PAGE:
What is Octu Ventures?

This is a venture DAO I helped start. We’re one of several seed funds in different areas incubated by Hydra, a fund of funds from the MetaCartel Ventures community. We’re a seed fund and all of the members participate in deal flow, due diligence, and ideation about where the Urbit space is going, which I think is really crucial because it’s an extremely expansive space in terms of what could be built. We’re getting to a particular place right now where the core technical primitives are solid enough that it’s time to build on top of them. If you look at the classic “crossing the chasm” model, you’re looking for early commercial adopters who are scanning the landscape for that 10x improvement in how they’re going to make it out of the primordial soup. The reason I think it’s a great time to start an Urbit seed fund—and for what it’s worth we’re not the only one, there’s about five others that have popped up in the last six months—is that we are starting to see companies that started with ideas and a small team less than a year ago that are now building on Urbit. 

Where are you finding Hoon devs to build Urbit native startups?

Fortunately there’s a large supply of Hoon devs from the Urbit Foundation’s developer education program. So there’s several hundred Hoon devs now and each one of those devs, once they get to an intermediate level, they’re able to build a business. One of the interesting things about Urbit is that a skilled Hoon dev is absurdly productive in terms of working code that can ship an app out to the network because the core of the code base is much simpler. The big intention of Urbit’s originator Curtis Yarvin was to cut the Gordian knot of that long history of computing tradition that optimizes for performance at the cost of simplicity. Urbit’s kernel can literally fit on a t-shirt whereas the Linux kernel has tens of millions of lines of code.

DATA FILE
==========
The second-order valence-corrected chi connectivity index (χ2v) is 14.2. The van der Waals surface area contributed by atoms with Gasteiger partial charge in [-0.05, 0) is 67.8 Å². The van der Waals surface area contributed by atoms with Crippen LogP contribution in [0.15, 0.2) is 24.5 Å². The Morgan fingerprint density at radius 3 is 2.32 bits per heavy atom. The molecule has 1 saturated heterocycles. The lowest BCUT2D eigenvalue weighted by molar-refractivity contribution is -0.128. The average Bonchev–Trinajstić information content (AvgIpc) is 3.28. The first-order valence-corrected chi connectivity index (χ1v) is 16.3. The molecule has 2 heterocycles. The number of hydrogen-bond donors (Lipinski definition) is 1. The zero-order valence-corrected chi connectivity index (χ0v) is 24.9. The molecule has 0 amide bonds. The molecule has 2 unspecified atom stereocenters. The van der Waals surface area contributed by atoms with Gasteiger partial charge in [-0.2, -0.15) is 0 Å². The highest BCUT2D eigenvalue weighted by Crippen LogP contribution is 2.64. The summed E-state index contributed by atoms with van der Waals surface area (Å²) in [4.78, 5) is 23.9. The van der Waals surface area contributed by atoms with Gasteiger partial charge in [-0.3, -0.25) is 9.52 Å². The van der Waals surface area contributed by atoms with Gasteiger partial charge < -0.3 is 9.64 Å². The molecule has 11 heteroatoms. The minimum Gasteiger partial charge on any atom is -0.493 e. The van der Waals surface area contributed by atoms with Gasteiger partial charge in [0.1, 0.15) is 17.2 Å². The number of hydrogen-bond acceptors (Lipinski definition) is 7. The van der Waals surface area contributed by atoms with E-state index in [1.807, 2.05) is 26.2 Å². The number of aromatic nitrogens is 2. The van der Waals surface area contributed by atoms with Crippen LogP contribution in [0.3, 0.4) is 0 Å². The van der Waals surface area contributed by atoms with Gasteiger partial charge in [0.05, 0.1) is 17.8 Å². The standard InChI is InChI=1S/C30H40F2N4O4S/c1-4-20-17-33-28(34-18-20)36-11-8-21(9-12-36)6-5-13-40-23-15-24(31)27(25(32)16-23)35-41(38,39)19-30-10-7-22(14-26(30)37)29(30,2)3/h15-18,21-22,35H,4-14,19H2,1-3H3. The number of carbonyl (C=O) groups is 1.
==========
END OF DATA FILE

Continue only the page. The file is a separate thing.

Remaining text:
So each of those Hoon devs is a business, but also they can be the Hoon dev at an external startup that didn’t start out as an Urbit thing. They can come in and make it play well with Urbit. I’ve been seeing that explode in the last two or three months, whereas previously there would be a glimmer of interest from somebody doing a crypto thing, but Urbit was just not ready yet. Now it’s ready. 

What kind of Urbit startups are you investing in at Octu? 

I’m particularly bullish on startups that use Urbit’s infrastructure to accomplish something that has an existing customer demand and/or uses Urbit’s unique architecture to make something possible that wouldn’t have been possible otherwise. Specifically, I’m very interested in Urbit’s ID system, which I think is an undersung aspect of the whole thing. 

What changed to take Urbit from this small and relatively insular community to an ecosystem that can handle venture investment? 

There were some fundamental technical questions and debates that had to be resolved around how you store data in Urbit. But those basically got resolved in the last year and that was definitely a factor. I also think that it was just this snowballing effect of having more developers. That developer pool is itself a sign of technical maturity because when something breaks you have a bunch of people who are knowledgeable and can build a solution. There’s also been a lot of work to speed up the network. That work is ongoing, but that’s also played a very important part.